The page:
Four kids have entered the Annual Candymakers Competition. An opportunity to create the newest and tastiest candy, win some money, and have your candy marketed around the world. Logan is the Candymaker’s son. He is compassionate and selfless but secretly doubts his ability to succeed his father. Miles is a timid boy who dwells constantly on the afterlife and the memory of someone he failed to save. Daisy, a bright and animated girl, is a talented actress who is also hiding a family secret. Philip is an arrogant son born into wealth. He has a hidden passion for something his father always disapproved of.
Even though Logan, Miles, Daisy, and Philip want to win for different reasons, they all have one thing in common: they will use this moment to prove something to the world. There are just a few days before the final competition, and the four contestants are studying the art of candy-making at the Life is Sweet candy factory. While here, they develop unique friendships with each other. When a secret is revealed about plans that would jeopardize the candy factory, the competition becomes even more significant and competitive than ever.
BTSYA / Teen Reader (17):
The Candymakers exceeded my expectations. At first, I didn't think much of this book, but now I can see why my friends recommended it to me. It is a story I would have enjoyed more in elementary school, and I’m surprised by how much I love it as a teenager!
When I started reading Miles, Daisy, and Philip's personal accounts, I was taken aback. Their accounts highlight their individual lives and backgrounds leading up to the candy competition. Once I could see the significance that each of these characters played, the plot weighed so much heavier and held so much more meaning. Character and plot development were really well-done. It was fascinating to see their internal differences, as compared to how they acted around their peers. I never would have realized that seemingly trivial details would be so meaningful. Like Miles' “allergy” to merry-go-rounds and the color pink, or Daisy always reading romance novels. I liked that the sections written in different perspectives converged into one significant point in the plot. That really strengthened the moment so much more.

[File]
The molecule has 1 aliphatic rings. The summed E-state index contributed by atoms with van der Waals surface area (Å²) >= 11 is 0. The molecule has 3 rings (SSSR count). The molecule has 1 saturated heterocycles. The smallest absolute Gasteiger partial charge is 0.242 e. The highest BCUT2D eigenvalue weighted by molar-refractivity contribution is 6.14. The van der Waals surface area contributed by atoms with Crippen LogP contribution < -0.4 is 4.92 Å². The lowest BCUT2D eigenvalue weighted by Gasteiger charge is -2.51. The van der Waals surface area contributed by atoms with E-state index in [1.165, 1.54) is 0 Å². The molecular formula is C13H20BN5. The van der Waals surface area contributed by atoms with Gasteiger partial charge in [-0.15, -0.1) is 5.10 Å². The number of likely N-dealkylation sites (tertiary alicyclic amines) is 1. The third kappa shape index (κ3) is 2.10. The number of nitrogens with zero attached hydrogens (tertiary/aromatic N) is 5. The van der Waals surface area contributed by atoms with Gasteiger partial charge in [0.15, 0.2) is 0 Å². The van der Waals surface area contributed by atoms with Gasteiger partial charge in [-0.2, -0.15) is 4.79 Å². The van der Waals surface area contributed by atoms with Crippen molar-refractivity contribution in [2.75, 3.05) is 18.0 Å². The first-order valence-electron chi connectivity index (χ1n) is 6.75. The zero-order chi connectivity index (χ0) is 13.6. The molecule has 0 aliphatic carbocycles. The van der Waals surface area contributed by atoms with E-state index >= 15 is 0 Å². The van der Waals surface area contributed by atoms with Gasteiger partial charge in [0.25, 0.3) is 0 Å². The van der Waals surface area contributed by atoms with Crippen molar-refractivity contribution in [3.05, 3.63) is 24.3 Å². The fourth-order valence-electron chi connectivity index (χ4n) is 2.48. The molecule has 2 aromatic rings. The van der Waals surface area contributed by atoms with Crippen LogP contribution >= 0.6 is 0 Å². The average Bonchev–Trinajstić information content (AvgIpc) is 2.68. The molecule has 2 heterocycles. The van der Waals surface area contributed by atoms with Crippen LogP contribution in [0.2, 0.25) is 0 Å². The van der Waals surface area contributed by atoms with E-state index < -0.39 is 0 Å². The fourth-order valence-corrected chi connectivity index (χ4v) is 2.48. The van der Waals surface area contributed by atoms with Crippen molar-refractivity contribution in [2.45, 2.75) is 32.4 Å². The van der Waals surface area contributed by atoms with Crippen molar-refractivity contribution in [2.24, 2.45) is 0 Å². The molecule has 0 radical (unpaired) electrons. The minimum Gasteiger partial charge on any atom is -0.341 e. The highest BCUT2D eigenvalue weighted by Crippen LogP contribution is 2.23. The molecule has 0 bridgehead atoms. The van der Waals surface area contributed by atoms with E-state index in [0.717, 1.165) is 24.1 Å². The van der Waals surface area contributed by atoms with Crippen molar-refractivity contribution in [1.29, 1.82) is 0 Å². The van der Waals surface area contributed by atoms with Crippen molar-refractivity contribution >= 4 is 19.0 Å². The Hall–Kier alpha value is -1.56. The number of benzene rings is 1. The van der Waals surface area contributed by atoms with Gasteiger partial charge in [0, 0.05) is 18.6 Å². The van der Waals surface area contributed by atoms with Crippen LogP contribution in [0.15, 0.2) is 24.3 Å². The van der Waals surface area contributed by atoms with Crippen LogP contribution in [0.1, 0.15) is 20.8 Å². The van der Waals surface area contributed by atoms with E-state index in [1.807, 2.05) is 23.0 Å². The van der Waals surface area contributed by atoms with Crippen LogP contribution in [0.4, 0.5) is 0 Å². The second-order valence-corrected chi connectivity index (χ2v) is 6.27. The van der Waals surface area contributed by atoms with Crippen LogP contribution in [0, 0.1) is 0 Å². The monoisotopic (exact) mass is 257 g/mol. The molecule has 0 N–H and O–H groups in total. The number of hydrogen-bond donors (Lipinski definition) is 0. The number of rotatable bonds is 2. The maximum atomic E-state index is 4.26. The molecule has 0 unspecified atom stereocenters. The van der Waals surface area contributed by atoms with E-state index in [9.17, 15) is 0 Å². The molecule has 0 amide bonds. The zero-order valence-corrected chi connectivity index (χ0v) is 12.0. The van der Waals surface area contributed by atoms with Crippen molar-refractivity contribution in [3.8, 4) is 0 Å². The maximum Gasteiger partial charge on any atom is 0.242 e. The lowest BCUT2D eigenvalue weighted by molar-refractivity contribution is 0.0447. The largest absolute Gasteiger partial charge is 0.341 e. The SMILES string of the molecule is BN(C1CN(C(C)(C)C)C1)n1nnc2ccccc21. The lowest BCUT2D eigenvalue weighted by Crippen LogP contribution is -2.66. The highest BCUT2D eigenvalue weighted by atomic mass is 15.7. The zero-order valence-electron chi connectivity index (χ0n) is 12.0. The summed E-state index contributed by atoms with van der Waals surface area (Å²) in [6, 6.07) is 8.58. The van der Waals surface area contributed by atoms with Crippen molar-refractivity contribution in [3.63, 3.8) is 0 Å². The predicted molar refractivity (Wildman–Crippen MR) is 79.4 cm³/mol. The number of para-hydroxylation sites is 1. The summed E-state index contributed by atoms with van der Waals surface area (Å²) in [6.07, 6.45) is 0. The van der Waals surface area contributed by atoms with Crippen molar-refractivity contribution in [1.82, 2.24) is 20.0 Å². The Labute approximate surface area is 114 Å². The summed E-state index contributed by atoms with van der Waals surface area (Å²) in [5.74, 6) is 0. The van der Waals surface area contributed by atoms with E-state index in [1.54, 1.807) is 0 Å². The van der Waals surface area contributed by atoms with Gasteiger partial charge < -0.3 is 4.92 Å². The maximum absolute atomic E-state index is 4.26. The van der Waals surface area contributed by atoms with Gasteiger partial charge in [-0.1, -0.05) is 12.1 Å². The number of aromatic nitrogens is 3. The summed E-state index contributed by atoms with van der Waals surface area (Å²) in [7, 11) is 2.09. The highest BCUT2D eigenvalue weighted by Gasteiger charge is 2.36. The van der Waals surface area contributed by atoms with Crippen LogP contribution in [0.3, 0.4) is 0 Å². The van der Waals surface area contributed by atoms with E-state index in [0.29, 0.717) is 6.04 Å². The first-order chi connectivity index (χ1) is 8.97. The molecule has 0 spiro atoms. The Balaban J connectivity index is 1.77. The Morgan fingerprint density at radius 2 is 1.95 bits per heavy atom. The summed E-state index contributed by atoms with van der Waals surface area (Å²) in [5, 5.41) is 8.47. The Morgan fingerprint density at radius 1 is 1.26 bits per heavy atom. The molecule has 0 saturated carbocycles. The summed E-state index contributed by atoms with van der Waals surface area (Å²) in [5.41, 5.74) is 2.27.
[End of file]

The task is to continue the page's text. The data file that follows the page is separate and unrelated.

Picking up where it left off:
Though they started out as rivals, the four characters earned something so much more rewarding in the end. I was really happy that we got to see so much change in each of the characters, as they opened up about their flaws and faults to each other,
The Candymakers is suitable for readers ages 8 to 14. In the novel, the kids are around 12 years old, but because the premise is all things candy, younger audiences will take great delight in reading it. It is a wholesome, realistic fiction novel.
More than a "sweet" story. Readers will enjoy spending time with Logan, Miles, Daisy, and Philip as their mysteries unfold and come together for a tasty finish!
This is a mystery adventure that has lots of realism to it.
Part mystery, part fantasy, part adventure ... there are lots of questions to be asked along the way. If you have a foodie in the house, talk about some of the treats and what they would create as their own original entry in the competition. Go beyond the book and see if it's possible to get a tour of a factory or local candy-making shop.
10 and Up
8 and Up
Teen STAR Review Team, Be the Star You Are!™ . Reviewer's Age: 17
Buy. A fun story to read and one that contrasts well with Charlie and the Chocolate Factory.